But Jehu, re-entering the assembly of the captains, told them that he had been anointed king over Israel. The announcement was joyously received; the generals took off their mantles, and placing them under the feet of Jehu, in token of submission, proclaimed by the blast of the trumpet the accession of the new king. Jehu was a crafty as well as a bold man; he knew that he could hold the army in subjection, but that it might be more difficult to assure himself of the loyalty of the cities; so he bade no one leave Ramoth Gilead to carry the news to Jezreel. But he himself sprang into his chariot, and drove off at a wild pace towards the royal residence, whither Ahaziah the king of Judah had just gone to see the sick king. A watchman on the tower saw from afar the fleet horses approaching and gave the alarm. A messenger was despatched to meet the charioteer; as he approached, he said, “Thus says the king, Is it peace ?' But Jehu never paused on his way, and cried out, “What hast thou to do with peace ? turn thou behind me!' Soon afterwards a second messenger was sent with the same question, and he received the same answer, Jehu advancing all the while upon Jezreel. As he came near the walls of the city, the watchman recognised him, and exclaimed, “The driving is like the driving of Jehu, the son of Nimshi, for he drives furiously. The two kings of Israel and Judah, mounting their chariots, went out of the city, to oppose the audacious Jehu; they met in the notorious vineyard of Naboth. "Is it peace, Jehu?' asked Jehoram,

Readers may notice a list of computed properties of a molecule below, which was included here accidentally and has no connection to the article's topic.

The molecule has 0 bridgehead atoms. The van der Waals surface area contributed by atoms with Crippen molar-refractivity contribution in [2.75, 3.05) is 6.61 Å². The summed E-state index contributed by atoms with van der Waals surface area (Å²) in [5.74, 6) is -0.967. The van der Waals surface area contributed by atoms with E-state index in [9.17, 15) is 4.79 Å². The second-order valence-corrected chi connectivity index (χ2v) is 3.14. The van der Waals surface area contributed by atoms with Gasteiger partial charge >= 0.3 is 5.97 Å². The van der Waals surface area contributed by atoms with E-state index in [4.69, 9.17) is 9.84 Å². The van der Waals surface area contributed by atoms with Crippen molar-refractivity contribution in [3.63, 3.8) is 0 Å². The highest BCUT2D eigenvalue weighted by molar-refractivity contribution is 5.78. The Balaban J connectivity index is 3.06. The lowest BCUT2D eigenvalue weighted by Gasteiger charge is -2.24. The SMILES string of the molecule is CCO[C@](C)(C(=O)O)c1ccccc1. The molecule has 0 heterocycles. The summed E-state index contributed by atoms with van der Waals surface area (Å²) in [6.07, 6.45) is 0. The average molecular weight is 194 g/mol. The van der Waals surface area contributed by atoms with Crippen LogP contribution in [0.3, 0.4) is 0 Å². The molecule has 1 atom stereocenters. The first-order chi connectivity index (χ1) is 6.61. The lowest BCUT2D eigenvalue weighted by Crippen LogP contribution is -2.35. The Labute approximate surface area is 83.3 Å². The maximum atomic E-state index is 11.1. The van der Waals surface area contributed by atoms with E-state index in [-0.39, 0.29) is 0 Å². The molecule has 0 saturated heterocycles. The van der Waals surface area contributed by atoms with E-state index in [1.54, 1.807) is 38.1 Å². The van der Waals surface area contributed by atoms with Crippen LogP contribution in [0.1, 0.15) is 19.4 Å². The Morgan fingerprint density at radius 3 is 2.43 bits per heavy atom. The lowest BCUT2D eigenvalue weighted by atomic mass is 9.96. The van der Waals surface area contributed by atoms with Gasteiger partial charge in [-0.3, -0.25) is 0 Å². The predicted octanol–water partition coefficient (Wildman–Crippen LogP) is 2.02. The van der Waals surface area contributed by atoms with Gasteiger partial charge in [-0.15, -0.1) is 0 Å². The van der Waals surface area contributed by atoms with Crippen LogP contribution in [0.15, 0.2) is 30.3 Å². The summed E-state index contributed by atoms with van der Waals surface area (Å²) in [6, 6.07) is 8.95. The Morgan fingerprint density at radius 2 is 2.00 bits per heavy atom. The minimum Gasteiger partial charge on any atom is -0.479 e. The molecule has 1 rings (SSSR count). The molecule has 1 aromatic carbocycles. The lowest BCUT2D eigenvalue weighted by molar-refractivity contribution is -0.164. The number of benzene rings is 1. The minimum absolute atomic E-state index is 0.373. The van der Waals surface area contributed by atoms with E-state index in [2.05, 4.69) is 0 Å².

Jehu answered, 'What peace, so long as the iniquities of thy mother Jezebel and her witchcrafts are so many?' Jehoram fled alarmed, exclaiming, “There is treachery, 0 Ahaziah!' But Jehu, quick and resolute, drew his mighty bow, and as he saw the king turn to flee, he shot an arrow that pierced his heart, so that Jehoram sank down dead in his chariot. “Take him up, and cast him into the field of Naboth!' Jehu sternly commanded, and then started off in pursuit of Ahaziah. This unfortunate monarch was also slain in his flight, but his body was carried to Jerusalem by his servants and there buried.

Then Jehu entered the city of Jezreel, and his chariot drove under the windows of queen Jezebel's palace. She had heard of his approach, and in her own manner had made preparations to receive him. With painted face and gaily decked head she looked forth from the window and called out to Jehu, 'Had Zimri peace who slew his master?' Then he lifted up his face and saw the aged queen, and he exclaimed, “Who is on my side, who ?' Three of her servants, anxious to gain the conqueror's favour, appeared at the window. Throw her down!' cried Jehu. The order was instantly obeyed, Jezebel was dashed out of the window, and her blood was spilt upon the wall, and upon the horses as they trampled her under their hoofs. There Jehu left her, as he went triumphantly into the city to a banquet which had been prepared for him by the citizens to inaugurate his new rank. In the midst of this feast, he bethought himself of Jezebel, and sent out some men to bury her, 'for she was a king's daughter.' But it was too late; the hungry dogs had devoured the body of the queen, and there was nothing left of her but her skull and her feet and the palms of her hands. When the men returned and reported to Jehu what they had seen, he said, “This is the word of the Lord which He spoke by His servant Elijah the Tishbite, saving, In the portion of Jezreel shall dogs eat the flesh